Their egg-laying relatives fair no better. There are over 300 million egg-laying hens caged each year in the U.S. They are painfully debeaked and live in a wire cage (“battery cage”) for up to 2 years with 7 to 9 other suffering hens. The shed may hold up to 80,000 other tortured birds, which never see one ray of daylight in their entire lives.
Battery cages are rows and rows of wired cages joined together, sometimes with several levels, one on top of the other.
The hens have no room to flap and stretch, no means to bathe in dust, no place to perch and no nest to lay an egg in. Overcrowding also means that the hens are unable to exercise, a fact that – combined with the constant demand for calcium required for egg production – results in weak, brittle bones and bone fragility.
So how does these poor creatures short life end? Tossed into tiny plastic crates and literally thrown into the transport truck, they travel up to 12 hours without food, water and with no protection from the weather. They are paralyzed with fear, suffering from feather loss, broken bones, oozing wounds and other injuries.
At the slaughterhouse the birds are hung upside down on a rack. They move to a killing knife and suffer severe electric shocks (to make their feathers come out easier) being dragged through an electrified water bath. Several of them are still alive after they pass through the killing knife and into a scald tank.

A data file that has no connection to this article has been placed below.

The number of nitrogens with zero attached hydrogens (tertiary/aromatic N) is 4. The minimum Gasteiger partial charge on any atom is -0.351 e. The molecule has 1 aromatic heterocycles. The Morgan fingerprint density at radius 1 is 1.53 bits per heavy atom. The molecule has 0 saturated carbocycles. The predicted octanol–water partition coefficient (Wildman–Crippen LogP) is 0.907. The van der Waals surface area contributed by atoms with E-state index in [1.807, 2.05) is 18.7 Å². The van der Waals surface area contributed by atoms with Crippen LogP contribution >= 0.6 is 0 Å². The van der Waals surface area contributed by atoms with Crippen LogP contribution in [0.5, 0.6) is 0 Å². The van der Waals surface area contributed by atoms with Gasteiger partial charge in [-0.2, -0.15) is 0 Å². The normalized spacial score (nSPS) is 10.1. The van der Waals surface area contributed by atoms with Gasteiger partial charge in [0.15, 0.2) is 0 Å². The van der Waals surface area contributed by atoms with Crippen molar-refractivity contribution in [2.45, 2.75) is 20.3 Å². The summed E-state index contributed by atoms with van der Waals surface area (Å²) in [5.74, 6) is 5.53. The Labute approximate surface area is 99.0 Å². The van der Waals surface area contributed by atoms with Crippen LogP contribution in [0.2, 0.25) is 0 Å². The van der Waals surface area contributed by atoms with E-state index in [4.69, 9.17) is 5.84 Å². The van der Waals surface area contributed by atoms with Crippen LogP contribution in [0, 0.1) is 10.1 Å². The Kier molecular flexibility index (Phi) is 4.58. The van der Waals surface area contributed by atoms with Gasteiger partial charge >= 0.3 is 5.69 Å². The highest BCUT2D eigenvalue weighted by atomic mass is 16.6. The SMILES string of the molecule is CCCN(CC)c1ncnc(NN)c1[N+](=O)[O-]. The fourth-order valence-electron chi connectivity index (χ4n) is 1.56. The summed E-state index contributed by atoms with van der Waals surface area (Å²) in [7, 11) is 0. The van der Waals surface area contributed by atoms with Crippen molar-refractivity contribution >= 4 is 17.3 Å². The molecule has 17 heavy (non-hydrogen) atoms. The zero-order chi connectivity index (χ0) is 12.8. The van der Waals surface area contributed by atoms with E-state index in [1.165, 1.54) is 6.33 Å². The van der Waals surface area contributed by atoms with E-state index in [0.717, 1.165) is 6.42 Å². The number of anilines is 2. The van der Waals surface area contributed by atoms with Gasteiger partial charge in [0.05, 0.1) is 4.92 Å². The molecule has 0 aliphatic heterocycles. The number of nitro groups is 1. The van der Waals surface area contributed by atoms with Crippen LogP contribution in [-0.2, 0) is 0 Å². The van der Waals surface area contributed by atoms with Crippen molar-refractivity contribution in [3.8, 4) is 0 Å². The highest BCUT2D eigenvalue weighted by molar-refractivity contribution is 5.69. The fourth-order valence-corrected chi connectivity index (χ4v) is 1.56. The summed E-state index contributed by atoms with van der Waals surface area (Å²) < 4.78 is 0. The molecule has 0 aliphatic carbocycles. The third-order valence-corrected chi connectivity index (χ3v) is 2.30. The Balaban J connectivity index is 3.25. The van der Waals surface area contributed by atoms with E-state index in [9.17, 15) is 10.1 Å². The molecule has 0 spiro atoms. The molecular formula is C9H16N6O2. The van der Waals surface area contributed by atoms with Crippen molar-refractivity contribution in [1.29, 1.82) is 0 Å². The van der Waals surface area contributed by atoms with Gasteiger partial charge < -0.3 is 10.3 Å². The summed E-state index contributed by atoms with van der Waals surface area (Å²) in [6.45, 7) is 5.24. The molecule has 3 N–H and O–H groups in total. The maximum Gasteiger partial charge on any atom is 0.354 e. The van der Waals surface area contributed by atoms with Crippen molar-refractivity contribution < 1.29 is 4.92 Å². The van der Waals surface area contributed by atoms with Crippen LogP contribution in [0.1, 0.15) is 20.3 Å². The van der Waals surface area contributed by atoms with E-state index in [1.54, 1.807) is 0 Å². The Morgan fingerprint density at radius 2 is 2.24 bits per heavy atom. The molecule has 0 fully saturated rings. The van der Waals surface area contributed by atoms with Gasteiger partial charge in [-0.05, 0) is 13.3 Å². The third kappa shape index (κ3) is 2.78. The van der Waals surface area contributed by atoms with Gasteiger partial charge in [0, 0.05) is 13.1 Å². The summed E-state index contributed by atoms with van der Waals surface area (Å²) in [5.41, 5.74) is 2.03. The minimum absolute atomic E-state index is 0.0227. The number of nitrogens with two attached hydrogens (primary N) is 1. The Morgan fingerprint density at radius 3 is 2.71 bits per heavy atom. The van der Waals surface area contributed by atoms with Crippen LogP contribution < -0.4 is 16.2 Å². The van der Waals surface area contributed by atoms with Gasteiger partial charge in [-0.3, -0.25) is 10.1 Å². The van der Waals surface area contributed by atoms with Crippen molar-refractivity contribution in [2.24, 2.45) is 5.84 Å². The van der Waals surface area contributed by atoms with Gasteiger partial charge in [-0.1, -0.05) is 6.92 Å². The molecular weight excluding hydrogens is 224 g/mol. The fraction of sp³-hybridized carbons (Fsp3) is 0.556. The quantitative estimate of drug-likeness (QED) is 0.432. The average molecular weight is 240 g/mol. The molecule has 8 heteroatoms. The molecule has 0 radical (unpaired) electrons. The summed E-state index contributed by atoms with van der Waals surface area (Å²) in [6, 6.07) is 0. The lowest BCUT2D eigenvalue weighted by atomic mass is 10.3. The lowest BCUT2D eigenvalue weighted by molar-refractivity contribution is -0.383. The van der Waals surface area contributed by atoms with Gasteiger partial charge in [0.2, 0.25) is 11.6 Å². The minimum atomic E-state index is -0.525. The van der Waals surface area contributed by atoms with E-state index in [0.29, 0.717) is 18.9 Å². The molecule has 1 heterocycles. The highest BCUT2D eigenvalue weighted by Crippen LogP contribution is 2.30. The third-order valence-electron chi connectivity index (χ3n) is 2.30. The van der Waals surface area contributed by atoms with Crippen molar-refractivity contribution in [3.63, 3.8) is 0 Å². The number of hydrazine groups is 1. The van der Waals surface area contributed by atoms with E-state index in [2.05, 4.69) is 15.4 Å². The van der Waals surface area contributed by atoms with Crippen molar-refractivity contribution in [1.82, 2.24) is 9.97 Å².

Turkeys share a similar fate to their brethren the chicken. They are kept in overcrowded conditions inside large, windowless broiler sheds that contain up to 10.000 birds. Stocking density is high and as the birds approach slaughter age they become tightly packed. This encourages pecking and cannibalism.
Because of that, turkeys have their beaks amputated when they are just five days old. Debeaking involves slicing off about one-third of the beak with a hot blade. The industry does this without any sort of anesthesia.
Similar to the broiler and roaster chickens, turkeys are bred to grow quite large quickly. This causes them to suffer a variety of aliments including, lameness, heart and lung problems. Especially males are unable to support their own weight. At an age as young as 12 weeks the turkeys are transported to slaughter. Like with chickens, they are hung by their feet upside down on a movable belt.
Turkeys can weigh anything between 8 to 40 lbs at slaughter and the pain caused to heavy birds while hanging upside down is tremendous. This pain is worsened by the fact that many of the birds and especially the larger ones suffer from diseased hip joints. We wonder what Benjamin Franklin would say about the treatment of the animal he proposed to be America’s symbol?
Read our 2016 report on exotic auctions, where all types of birds are often found for sale in deplorable conditions, along with other exotic and rare animals.
You can learn more about the treatment of chickens and other poultry birds through our ongoing investigations here.